Just off the coast are two large rock formations, believed to be trolls who were caught by the sunlight and suffered petrifaction (most Icelanders believe in trolls and there is much folklore about their history in Iceland).
On shore are stacks of basalt columns where puffins live in the summer.
After our walk on the beach, we went up to the nearby cliffs of Cape Dyrholaey.
Our final stop for the day was to the Eyjafjallajokull Visitor Center. Eyjafjallajokull is the volcano that erupted in 2010, emitting such a thick plume of volcanic ash that it stopped international air travel for days. There is a family farm located just below the volcano. After the eruption, so many people came by asking the family about the volcano, that they decided to create a visitor center and a 20-minute film about the eruption. The film gives you a glimpse of what it was like for the family to live through it. The family had to evacuate the area three different times; there was a big uncertainty as to when the eruption was going to stop. When it finally did and they returned to the farm, it was completely covered with ash – from 5cm think on the flat land to 1 meter thick on the hillside (the ash was 4-5 meters thick at the crater). Determined to recover the farm, they spent FOUR MONTHS clearing the land of ash. During this time, all their livestock had to kept indoors (eating grass covered with ash would have cut the insides of their stomachs). Watching the film was a touching reminder of how resilient people can be in the face of tragedy.
On the ride back to Reykjavik, we saw a group of Icelandic horses in a field and pulled over to get a closer look. The horses came right up to the fence to greet us, and we were able to pet them. They are such beautiful creatures. And as we stood there admiring them, the sun was starting to set and it created a magnificent backdrop behind the horses – it was a special moment. And it was a brilliant sunset the night; the perfect end to one of the best days of our trip.
Overnight, the weather took a dramatic turn for the worse. We decided to stay in Reykjavik and explore the city a bit. The winds were so strong they almost knocked us over at times. It would have been funny if it weren’t nearly terrifying! We braved it out for as long as we could.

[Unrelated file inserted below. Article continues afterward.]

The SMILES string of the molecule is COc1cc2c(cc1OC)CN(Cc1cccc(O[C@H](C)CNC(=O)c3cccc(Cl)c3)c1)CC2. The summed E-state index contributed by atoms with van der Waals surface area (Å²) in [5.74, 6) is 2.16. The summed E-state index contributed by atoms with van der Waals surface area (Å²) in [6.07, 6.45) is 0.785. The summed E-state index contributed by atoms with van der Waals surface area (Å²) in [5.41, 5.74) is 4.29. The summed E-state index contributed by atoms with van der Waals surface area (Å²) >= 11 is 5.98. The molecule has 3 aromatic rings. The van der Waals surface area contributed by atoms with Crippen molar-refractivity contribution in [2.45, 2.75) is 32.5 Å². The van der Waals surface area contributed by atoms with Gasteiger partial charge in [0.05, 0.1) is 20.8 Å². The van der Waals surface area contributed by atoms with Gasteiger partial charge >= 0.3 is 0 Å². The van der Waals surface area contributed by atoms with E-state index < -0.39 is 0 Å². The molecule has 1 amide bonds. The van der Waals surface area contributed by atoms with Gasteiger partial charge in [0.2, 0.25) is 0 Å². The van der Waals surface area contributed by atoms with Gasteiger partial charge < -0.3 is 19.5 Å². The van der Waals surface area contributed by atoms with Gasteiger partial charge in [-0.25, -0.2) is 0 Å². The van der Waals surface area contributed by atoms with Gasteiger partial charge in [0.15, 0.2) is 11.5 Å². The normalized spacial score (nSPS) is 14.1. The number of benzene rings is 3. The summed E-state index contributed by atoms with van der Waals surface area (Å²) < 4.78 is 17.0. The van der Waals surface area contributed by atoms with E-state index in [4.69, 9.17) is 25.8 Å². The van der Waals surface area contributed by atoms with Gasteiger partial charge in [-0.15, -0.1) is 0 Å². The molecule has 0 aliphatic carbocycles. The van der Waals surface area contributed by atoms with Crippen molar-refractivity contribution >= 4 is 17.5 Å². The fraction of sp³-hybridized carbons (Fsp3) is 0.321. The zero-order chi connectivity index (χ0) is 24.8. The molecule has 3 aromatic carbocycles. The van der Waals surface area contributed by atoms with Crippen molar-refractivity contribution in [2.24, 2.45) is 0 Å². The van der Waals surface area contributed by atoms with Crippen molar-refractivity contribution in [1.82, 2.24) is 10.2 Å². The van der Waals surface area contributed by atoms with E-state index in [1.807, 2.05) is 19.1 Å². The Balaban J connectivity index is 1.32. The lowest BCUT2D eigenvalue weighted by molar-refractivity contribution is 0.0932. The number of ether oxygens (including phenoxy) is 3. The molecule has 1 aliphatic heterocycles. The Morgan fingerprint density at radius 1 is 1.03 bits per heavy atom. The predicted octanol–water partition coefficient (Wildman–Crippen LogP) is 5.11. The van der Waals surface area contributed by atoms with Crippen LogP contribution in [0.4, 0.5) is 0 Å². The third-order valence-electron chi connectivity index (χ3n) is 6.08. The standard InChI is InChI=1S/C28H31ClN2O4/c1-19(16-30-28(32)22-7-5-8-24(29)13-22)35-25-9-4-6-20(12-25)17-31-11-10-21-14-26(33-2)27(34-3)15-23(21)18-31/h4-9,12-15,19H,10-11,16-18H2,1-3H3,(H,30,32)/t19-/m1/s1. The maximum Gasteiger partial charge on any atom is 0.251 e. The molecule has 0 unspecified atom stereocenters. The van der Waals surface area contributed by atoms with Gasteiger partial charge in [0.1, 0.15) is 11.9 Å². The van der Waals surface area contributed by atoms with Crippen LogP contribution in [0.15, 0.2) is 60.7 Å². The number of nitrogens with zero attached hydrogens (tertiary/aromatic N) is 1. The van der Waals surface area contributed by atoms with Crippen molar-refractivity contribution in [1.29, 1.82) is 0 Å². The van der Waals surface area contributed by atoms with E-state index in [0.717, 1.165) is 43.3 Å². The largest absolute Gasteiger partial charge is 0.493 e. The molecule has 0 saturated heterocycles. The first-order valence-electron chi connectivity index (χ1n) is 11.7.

The next day, we enjoyed a relaxing morning at Laugardalslaug, one of the many geothermal pools in the city. It was a nice way to spend our last few hours before heading to the airport to catch our flight home.
We had a direct flight from Reyjavik to Denver on Iceland Air. Their different planes are named after volcanoes. Fittingly, we flew home on the plane named Eyjafjallajokull.
As we travelled home, I reflected back on our journey. That night, as I sent an email to my family, this is part of what I wrote…“It’s bitter sweet coming home. It’s good to be back, but a little said to think this journey is over. What an incredible 3 months it has been! Of course, there were ups and downs along the way….some good days, some bad days, some just OK days, and some absolutely fantastic days. But I consider each day a gift. We end these travels with a better understanding of ourselves, each other, and our magnificent God. We come home with a renewed drive to live our lives in a better way. We have made goals to improve the way we manage our time, our finances, our careers, and our health. I pray that we will not lose sight of these goals as we settle back into our lives at home.”
We are thankful for the journey.
1 Thessalonians 5:16-18 Rejoice always, pray continually, give thanks in all circumstances; for this is God’s will for you in Christ Jesus.